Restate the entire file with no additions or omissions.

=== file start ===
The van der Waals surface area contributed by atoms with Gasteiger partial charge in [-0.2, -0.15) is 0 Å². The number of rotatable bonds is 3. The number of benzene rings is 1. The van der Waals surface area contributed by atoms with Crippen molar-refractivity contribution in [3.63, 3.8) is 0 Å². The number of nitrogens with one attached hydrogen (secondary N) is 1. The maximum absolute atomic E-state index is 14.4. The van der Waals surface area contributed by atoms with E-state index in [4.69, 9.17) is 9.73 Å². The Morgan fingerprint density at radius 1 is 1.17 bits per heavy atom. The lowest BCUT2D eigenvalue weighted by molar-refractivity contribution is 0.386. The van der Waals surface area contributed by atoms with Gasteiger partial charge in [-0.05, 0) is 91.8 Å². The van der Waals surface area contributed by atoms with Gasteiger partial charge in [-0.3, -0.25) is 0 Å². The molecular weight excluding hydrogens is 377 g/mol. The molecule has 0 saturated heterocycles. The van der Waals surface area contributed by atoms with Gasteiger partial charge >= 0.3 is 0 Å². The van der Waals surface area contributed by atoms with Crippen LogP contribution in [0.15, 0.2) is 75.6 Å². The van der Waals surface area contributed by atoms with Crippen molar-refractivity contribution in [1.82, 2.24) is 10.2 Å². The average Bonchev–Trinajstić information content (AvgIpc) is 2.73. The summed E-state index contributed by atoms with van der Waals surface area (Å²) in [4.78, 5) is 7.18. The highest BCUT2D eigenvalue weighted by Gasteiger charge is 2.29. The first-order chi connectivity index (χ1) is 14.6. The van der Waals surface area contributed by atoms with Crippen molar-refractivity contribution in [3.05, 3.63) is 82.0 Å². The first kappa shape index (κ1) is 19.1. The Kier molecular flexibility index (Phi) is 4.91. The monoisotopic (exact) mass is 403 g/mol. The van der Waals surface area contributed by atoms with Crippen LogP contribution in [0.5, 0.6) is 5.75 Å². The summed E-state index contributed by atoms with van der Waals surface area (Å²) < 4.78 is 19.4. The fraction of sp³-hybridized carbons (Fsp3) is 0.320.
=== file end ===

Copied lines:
The van der Waals surface area contributed by atoms with Gasteiger partial charge in [-0.2, -0.15) is 0 Å². The number of rotatable bonds is 3. The number of benzene rings is 1. The van der Waals surface area contributed by atoms with Crippen molar-refractivity contribution in [3.63, 3.8) is 0 Å². The number of nitrogens with one attached hydrogen (secondary N) is 1. The maximum absolute atomic E-state index is 14.4. The van der Waals surface area contributed by atoms with E-state index in [4.69, 9.17) is 9.73 Å². The Morgan fingerprint density at radius 1 is 1.17 bits per heavy atom. The lowest BCUT2D eigenvalue weighted by molar-refractivity contribution is 0.386. The van der Waals surface area contributed by atoms with Gasteiger partial charge in [-0.05, 0) is 91.8 Å². The van der Waals surface area contributed by atoms with Gasteiger partial charge in [-0.3, -0.25) is 0 Å². The molecular weight excluding hydrogens is 377 g/mol. The molecule has 0 saturated heterocycles. The van der Waals surface area contributed by atoms with Gasteiger partial charge >= 0.3 is 0 Å². The van der Waals surface area contributed by atoms with Crippen LogP contribution in [0.15, 0.2) is 75.6 Å². The van der Waals surface area contributed by atoms with Crippen molar-refractivity contribution in [1.82, 2.24) is 10.2 Å². The average Bonchev–Trinajstić information content (AvgIpc) is 2.73. The summed E-state index contributed by atoms with van der Waals surface area (Å²) in [4.78, 5) is 7.18. The highest BCUT2D eigenvalue weighted by Gasteiger charge is 2.29. The first-order chi connectivity index (χ1) is 14.6. The van der Waals surface area contributed by atoms with Crippen molar-refractivity contribution in [3.05, 3.63) is 82.0 Å². The first kappa shape index (κ1) is 19.1. The Kier molecular flexibility index (Phi) is 4.91. The monoisotopic (exact) mass is 403 g/mol. The van der Waals surface area contributed by atoms with Crippen LogP contribution in [0.5, 0.6) is 5.75 Å². The summed E-state index contributed by atoms with van der Waals surface area (Å²) < 4.78 is 19.4. The fraction of sp³-hybridized carbons (Fsp3) is 0.320.